Director Ken Kwek (below) takes us behind the scenes of Unlucky Plaza – a tale of policemen (real and fake), Pam Oei’s repertoire of vulgarities and the trouble with tow trucks.

The Making And Near Un Making Of Ken Kweks Unlucky Plaza

Let’s get the elephant in the room out of the way first. Yes, Ken Kwek’s last film, Sex.Violence.FamilyValues, was banned in both Singapore and Malaysia.

He’s made another film, and no, this one hasn’t been banned. The cleverly titled Unlucky Plaza, which took two years from script to screen, and was shown at the Toronto International Film Festival in December last year, opens April 16 at a cinema near you. Part action flick, part social satire, more nuanced than the local comedies we’re used to, it’s a flick that looks set to start a new genre of Singapore film. 

Kwek takes us on a behind-the-scenes tour of Unlucky Plaza, which stars Epy Quizon, Adrian Pang, Judee Tan, Shane Mardjuki, Guo Liang, Janice Koh and Pam Oei. It’s a dark comedy, a tale of emigre Onassis Hernandez, who resorts to taking people hostage after a deal to save his diner (no prizes for guessing where it is) goes down the proverbial drain.

The film’s tagline says it all: “Sh*t hits the fan in the world’s safest city.” If that, and the movie trailer, doesn’t pique your interest, just stick to Cinderella.

Was it tricky to film?
“It wasn’t a very complicated shoot logistically, barring a few action sequences. We didn’t have a huge budget and had to be very efficient. I wanted to devote a lot of time to the performances, to get the most complex and nuanced characterisations out of the actors, so we spent a fair bit of time rehearsing.” 

What was the hardest scene to film?
“The most difficult scene to film was, unexpectedly, one of the most straight-forward. It was a dialogue scene in a car, between the protagonist and his son. We didn’t have enough money for a proper car rig and filmed the scene using a tow truck. Have you ever sat in a car towed by a tow truck? It bobs up and down like a b*tch. I think the actors got car sick. Or tow sick.”

Any funny/unfortunate incidents?
“At one point, the police came on set. We were filming a protest scene in Siglap. Some residents of a nervous disposition thought it was a real demonstration and called the cops on us. A few journalists showed up as well. I wondered if I was going to be arrested for a crime I didn’t know I had committed. You can get arrested in Singapore for quite little, these days.”

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The scene that nearly unmade Unlucky Plaza. (This is one of the scripted police cars, by the way.) Kwek explains the scene: “The police have descended on the site of the hostage crisis. We had a hundred extras just outside the photograph, ardent protestors waiting to cheer, jeer and rampage as the police struggle to negotiate with the hostage-taker.” And then the real police showed up.

Did the actors tend to improvise, or did you follow the script to the T?
“We did improvisations in rehearsals before the shoot, and if anything sparkled I’d make those changes immediately in the script. But once the cameras got rolling, we had to be quite disciplined about getting the film finished on schedule, so I kept improvisations to a minimum. All the main actors in Unlucky Plaza – Epy, Adrian, Judee, Shane and Guo Liang – cut their teeth in the theatre, so they’re all excellent improvisors. Even the actors who made cameo appearances, like Pam Oei and Janice Koh, are experienced improvisors. Pam – who’s really better known as a cuddly Dim Sum Dolly, or as Kwek’s wife – added a litany of expletives to my already swear word-ridden dialogue.”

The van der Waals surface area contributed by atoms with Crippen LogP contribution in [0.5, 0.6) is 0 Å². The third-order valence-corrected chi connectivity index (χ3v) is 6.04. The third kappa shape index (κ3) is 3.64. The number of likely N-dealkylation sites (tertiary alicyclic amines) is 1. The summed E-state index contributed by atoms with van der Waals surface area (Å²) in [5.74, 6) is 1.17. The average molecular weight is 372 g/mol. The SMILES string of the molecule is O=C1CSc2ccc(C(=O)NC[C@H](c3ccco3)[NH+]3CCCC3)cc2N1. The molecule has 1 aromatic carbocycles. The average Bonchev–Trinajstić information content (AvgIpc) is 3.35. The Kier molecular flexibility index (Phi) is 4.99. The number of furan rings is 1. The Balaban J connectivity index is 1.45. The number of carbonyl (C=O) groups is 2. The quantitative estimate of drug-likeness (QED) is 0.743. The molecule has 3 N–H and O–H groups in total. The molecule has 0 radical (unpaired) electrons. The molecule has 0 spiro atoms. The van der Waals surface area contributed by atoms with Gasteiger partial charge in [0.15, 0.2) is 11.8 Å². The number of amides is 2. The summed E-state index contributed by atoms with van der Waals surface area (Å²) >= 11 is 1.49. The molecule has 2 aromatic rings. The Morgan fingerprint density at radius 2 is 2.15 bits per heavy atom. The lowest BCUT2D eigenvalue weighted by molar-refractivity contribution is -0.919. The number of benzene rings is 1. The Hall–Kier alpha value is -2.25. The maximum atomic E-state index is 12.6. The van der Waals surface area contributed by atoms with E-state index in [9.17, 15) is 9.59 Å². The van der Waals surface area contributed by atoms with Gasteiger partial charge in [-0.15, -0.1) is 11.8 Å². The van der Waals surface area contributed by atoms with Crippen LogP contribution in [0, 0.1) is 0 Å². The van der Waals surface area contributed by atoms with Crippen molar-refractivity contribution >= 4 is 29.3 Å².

Your films tend to be satirical rather than outright funny. Tell us why.
“That’s just how I see the world – as a dark and funny place. It’s often the best way to cope with the madness around us.”

(Spoiler alert: DON’T read on if you want the film to come as a complete surprise.)

From a plot point-of-view, did Epy’s character not consider that a helicopter is perhaps not the best getaway vehicle? Did he think it would fly to the Philippines?
“I think he was desperate enough to believe he could get a rocket to the moon if he displayed enough violence to innocent people. That is the mentality of the hostage taker.” 

If the movie starts with all the main characters alive and telling their stories on TV, then we know the ending already – they’re all alive. Does that not kill the suspense of the kidnapping scene?  
“Some people feel it does, others don’t. I designed it that way because I’m less interested in what happens than in how the characters get there: What did these ordinary people do to get themselves into the extraordinary and horrible predicament of being held hostage by an angry, desperate anti-hero?”

Unlucky Plaza opens in Singapore theatres on April 16. Local film buffs, catch The Projector’s sneak preview with a post-show Q&A with director Ken Kwek and leading man Epy Quizon.

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Post-filming: an ebullient Kwek with Epy Quizon (centre) and co-producer Leon Tong, whom Kwek describes as “an incredibly skillful producer” and “an incredible guy”. It was Tong who dealt with the (real) police when they arrived on the film set. He also engineered one of the prosthetic effects in a major action sequence, even though he isn’t formally trained in effects.

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Quizon breaks his hostage-taker character while Pam Oei gets a quick touch-up. 

Photography: Kelly Fan